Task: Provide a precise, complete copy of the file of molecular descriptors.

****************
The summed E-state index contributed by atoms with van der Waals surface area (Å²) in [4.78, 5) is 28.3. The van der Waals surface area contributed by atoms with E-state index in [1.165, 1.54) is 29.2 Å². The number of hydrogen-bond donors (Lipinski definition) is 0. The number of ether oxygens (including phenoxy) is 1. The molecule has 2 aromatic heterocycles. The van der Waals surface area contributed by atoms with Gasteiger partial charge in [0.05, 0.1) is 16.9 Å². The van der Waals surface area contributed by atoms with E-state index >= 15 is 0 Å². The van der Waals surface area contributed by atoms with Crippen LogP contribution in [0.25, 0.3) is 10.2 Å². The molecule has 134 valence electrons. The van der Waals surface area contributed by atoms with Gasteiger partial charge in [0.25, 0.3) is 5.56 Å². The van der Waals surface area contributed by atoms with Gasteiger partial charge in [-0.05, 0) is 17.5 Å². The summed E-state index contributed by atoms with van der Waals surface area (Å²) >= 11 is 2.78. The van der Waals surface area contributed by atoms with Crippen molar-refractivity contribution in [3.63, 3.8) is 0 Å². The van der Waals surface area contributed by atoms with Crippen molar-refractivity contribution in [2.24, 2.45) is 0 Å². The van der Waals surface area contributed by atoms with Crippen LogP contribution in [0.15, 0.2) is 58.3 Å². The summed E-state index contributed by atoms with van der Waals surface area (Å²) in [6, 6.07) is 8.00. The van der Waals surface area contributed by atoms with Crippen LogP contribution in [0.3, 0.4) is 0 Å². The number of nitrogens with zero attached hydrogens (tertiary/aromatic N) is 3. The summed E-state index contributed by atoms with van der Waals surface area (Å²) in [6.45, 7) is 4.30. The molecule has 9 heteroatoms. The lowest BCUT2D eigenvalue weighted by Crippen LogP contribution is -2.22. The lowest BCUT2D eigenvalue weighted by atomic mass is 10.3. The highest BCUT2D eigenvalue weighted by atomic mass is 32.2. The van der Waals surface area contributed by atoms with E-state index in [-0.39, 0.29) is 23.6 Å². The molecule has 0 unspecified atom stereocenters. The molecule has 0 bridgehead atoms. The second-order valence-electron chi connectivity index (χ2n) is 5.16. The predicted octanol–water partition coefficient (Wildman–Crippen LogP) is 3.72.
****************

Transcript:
The summed E-state index contributed by atoms with van der Waals surface area (Å²) in [4.78, 5) is 28.3. The van der Waals surface area contributed by atoms with E-state index in [1.165, 1.54) is 29.2 Å². The number of hydrogen-bond donors (Lipinski definition) is 0. The number of ether oxygens (including phenoxy) is 1. The molecule has 2 aromatic heterocycles. The van der Waals surface area contributed by atoms with Gasteiger partial charge in [0.05, 0.1) is 16.9 Å². The van der Waals surface area contributed by atoms with E-state index >= 15 is 0 Å². The van der Waals surface area contributed by atoms with Crippen LogP contribution in [0.25, 0.3) is 10.2 Å². The molecule has 134 valence electrons. The van der Waals surface area contributed by atoms with Gasteiger partial charge in [0.25, 0.3) is 5.56 Å². The van der Waals surface area contributed by atoms with Gasteiger partial charge in [-0.05, 0) is 17.5 Å². The summed E-state index contributed by atoms with van der Waals surface area (Å²) >= 11 is 2.78. The van der Waals surface area contributed by atoms with Crippen molar-refractivity contribution in [3.63, 3.8) is 0 Å². The van der Waals surface area contributed by atoms with Crippen molar-refractivity contribution in [2.24, 2.45) is 0 Å². The van der Waals surface area contributed by atoms with Crippen LogP contribution in [0.15, 0.2) is 58.3 Å². The summed E-state index contributed by atoms with van der Waals surface area (Å²) in [6, 6.07) is 8.00. The van der Waals surface area contributed by atoms with Crippen LogP contribution in [0.3, 0.4) is 0 Å². The number of nitrogens with zero attached hydrogens (tertiary/aromatic N) is 3. The summed E-state index contributed by atoms with van der Waals surface area (Å²) in [6.45, 7) is 4.30. The molecule has 9 heteroatoms. The lowest BCUT2D eigenvalue weighted by Crippen LogP contribution is -2.22. The lowest BCUT2D eigenvalue weighted by atomic mass is 10.3. The highest BCUT2D eigenvalue weighted by atomic mass is 32.2. The van der Waals surface area contributed by atoms with E-state index in [-0.39, 0.29) is 23.6 Å². The molecule has 0 unspecified atom stereocenters. The molecule has 0 bridgehead atoms. The second-order valence-electron chi connectivity index (χ2n) is 5.16. The predicted octanol–water partition coefficient (Wildman–Crippen LogP) is 3.72.